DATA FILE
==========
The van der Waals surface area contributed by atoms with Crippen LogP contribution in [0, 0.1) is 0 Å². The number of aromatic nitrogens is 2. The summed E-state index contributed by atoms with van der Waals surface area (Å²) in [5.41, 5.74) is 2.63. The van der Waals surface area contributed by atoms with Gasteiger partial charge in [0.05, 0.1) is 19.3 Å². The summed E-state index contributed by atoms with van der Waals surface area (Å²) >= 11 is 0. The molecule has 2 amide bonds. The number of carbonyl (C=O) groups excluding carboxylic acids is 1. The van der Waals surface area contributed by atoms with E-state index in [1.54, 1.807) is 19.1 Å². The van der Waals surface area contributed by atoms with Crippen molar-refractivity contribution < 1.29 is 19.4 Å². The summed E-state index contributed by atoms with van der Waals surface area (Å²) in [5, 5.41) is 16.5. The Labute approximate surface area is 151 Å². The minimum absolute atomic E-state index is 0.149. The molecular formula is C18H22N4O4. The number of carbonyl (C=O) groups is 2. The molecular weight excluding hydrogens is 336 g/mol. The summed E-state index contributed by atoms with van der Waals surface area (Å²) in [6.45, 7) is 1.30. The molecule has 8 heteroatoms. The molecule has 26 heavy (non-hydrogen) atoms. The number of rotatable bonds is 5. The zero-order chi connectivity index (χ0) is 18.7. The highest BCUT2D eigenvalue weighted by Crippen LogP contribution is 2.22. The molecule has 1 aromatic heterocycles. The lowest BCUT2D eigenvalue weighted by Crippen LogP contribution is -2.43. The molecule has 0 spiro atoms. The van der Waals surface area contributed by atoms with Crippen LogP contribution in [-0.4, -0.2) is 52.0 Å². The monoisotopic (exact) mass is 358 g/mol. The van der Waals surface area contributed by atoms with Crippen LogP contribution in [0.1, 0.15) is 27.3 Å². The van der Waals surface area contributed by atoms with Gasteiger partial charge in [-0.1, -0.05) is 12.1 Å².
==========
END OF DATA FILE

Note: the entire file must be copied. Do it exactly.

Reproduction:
The van der Waals surface area contributed by atoms with Crippen LogP contribution in [0, 0.1) is 0 Å². The number of aromatic nitrogens is 2. The summed E-state index contributed by atoms with van der Waals surface area (Å²) in [5.41, 5.74) is 2.63. The van der Waals surface area contributed by atoms with Gasteiger partial charge in [0.05, 0.1) is 19.3 Å². The summed E-state index contributed by atoms with van der Waals surface area (Å²) >= 11 is 0. The molecule has 2 amide bonds. The number of carbonyl (C=O) groups excluding carboxylic acids is 1. The van der Waals surface area contributed by atoms with E-state index in [1.54, 1.807) is 19.1 Å². The van der Waals surface area contributed by atoms with Crippen molar-refractivity contribution < 1.29 is 19.4 Å². The summed E-state index contributed by atoms with van der Waals surface area (Å²) in [5, 5.41) is 16.5. The Labute approximate surface area is 151 Å². The minimum absolute atomic E-state index is 0.149. The molecular formula is C18H22N4O4. The number of carbonyl (C=O) groups is 2. The molecular weight excluding hydrogens is 336 g/mol. The summed E-state index contributed by atoms with van der Waals surface area (Å²) in [6.45, 7) is 1.30. The molecule has 8 heteroatoms. The molecule has 26 heavy (non-hydrogen) atoms. The number of rotatable bonds is 5. The zero-order chi connectivity index (χ0) is 18.7. The highest BCUT2D eigenvalue weighted by Crippen LogP contribution is 2.22. The molecule has 1 aromatic heterocycles. The lowest BCUT2D eigenvalue weighted by Crippen LogP contribution is -2.43. The molecule has 0 spiro atoms. The van der Waals surface area contributed by atoms with Crippen LogP contribution in [-0.4, -0.2) is 52.0 Å². The monoisotopic (exact) mass is 358 g/mol. The van der Waals surface area contributed by atoms with Crippen LogP contribution in [0.1, 0.15) is 27.3 Å². The van der Waals surface area contributed by atoms with Gasteiger partial charge in [-0.1, -0.05) is 12.1 Å².